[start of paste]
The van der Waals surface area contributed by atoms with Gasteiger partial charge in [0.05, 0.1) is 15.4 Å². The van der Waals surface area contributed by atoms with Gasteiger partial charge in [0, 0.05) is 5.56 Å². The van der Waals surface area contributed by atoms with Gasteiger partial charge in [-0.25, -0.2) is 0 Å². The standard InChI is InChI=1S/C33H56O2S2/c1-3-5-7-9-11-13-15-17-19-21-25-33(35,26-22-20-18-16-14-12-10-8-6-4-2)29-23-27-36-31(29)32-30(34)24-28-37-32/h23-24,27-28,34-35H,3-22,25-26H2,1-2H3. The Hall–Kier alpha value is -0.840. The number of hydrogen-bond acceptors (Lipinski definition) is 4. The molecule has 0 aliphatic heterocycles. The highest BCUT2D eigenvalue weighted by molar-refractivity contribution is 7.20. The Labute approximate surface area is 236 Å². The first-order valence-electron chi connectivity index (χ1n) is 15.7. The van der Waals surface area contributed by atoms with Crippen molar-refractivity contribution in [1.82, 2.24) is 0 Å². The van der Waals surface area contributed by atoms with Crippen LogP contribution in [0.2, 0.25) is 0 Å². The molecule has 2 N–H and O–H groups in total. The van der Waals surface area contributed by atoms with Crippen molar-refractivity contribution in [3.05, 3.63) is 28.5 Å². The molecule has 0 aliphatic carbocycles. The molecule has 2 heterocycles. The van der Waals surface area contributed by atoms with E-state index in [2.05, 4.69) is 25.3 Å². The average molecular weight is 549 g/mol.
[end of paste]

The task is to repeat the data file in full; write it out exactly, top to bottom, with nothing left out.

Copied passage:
The van der Waals surface area contributed by atoms with Gasteiger partial charge in [0.05, 0.1) is 15.4 Å². The van der Waals surface area contributed by atoms with Gasteiger partial charge in [0, 0.05) is 5.56 Å². The van der Waals surface area contributed by atoms with Gasteiger partial charge in [-0.25, -0.2) is 0 Å². The standard InChI is InChI=1S/C33H56O2S2/c1-3-5-7-9-11-13-15-17-19-21-25-33(35,26-22-20-18-16-14-12-10-8-6-4-2)29-23-27-36-31(29)32-30(34)24-28-37-32/h23-24,27-28,34-35H,3-22,25-26H2,1-2H3. The Hall–Kier alpha value is -0.840. The number of hydrogen-bond acceptors (Lipinski definition) is 4. The molecule has 0 aliphatic heterocycles. The highest BCUT2D eigenvalue weighted by molar-refractivity contribution is 7.20. The Labute approximate surface area is 236 Å². The first-order valence-electron chi connectivity index (χ1n) is 15.7. The van der Waals surface area contributed by atoms with Crippen molar-refractivity contribution in [1.82, 2.24) is 0 Å². The van der Waals surface area contributed by atoms with Crippen LogP contribution in [0.2, 0.25) is 0 Å². The molecule has 2 N–H and O–H groups in total. The van der Waals surface area contributed by atoms with Crippen molar-refractivity contribution in [3.05, 3.63) is 28.5 Å². The molecule has 0 aliphatic carbocycles. The molecule has 2 heterocycles. The van der Waals surface area contributed by atoms with E-state index in [2.05, 4.69) is 25.3 Å². The average molecular weight is 549 g/mol.